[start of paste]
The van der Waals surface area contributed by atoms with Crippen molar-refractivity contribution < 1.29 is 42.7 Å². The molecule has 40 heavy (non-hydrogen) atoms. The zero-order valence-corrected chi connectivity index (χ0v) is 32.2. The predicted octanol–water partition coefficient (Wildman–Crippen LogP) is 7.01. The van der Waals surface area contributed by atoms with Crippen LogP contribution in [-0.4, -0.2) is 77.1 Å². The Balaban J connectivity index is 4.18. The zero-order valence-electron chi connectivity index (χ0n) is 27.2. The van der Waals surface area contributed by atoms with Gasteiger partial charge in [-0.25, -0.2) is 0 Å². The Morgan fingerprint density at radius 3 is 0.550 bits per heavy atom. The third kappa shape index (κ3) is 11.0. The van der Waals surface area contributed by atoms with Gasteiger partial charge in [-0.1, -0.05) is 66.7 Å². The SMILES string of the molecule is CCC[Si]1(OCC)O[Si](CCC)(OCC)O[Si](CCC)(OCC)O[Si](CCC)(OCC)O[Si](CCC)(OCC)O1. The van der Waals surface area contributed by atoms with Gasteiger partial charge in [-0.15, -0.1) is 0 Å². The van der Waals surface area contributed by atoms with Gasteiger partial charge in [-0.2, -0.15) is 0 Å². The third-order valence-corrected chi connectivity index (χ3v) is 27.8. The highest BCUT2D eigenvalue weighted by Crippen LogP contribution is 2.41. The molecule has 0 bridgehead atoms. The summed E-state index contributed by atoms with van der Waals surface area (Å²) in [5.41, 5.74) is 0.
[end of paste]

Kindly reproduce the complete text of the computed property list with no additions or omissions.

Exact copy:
The van der Waals surface area contributed by atoms with Crippen molar-refractivity contribution < 1.29 is 42.7 Å². The molecule has 40 heavy (non-hydrogen) atoms. The zero-order valence-corrected chi connectivity index (χ0v) is 32.2. The predicted octanol–water partition coefficient (Wildman–Crippen LogP) is 7.01. The van der Waals surface area contributed by atoms with Crippen LogP contribution in [-0.4, -0.2) is 77.1 Å². The Balaban J connectivity index is 4.18. The zero-order valence-electron chi connectivity index (χ0n) is 27.2. The van der Waals surface area contributed by atoms with Gasteiger partial charge in [-0.25, -0.2) is 0 Å². The Morgan fingerprint density at radius 3 is 0.550 bits per heavy atom. The third kappa shape index (κ3) is 11.0. The van der Waals surface area contributed by atoms with Gasteiger partial charge in [-0.1, -0.05) is 66.7 Å². The SMILES string of the molecule is CCC[Si]1(OCC)O[Si](CCC)(OCC)O[Si](CCC)(OCC)O[Si](CCC)(OCC)O[Si](CCC)(OCC)O1. The van der Waals surface area contributed by atoms with Gasteiger partial charge in [-0.15, -0.1) is 0 Å². The van der Waals surface area contributed by atoms with Gasteiger partial charge in [-0.2, -0.15) is 0 Å². The third-order valence-corrected chi connectivity index (χ3v) is 27.8. The highest BCUT2D eigenvalue weighted by Crippen LogP contribution is 2.41. The molecule has 0 bridgehead atoms. The summed E-state index contributed by atoms with van der Waals surface area (Å²) in [5.41, 5.74) is 0.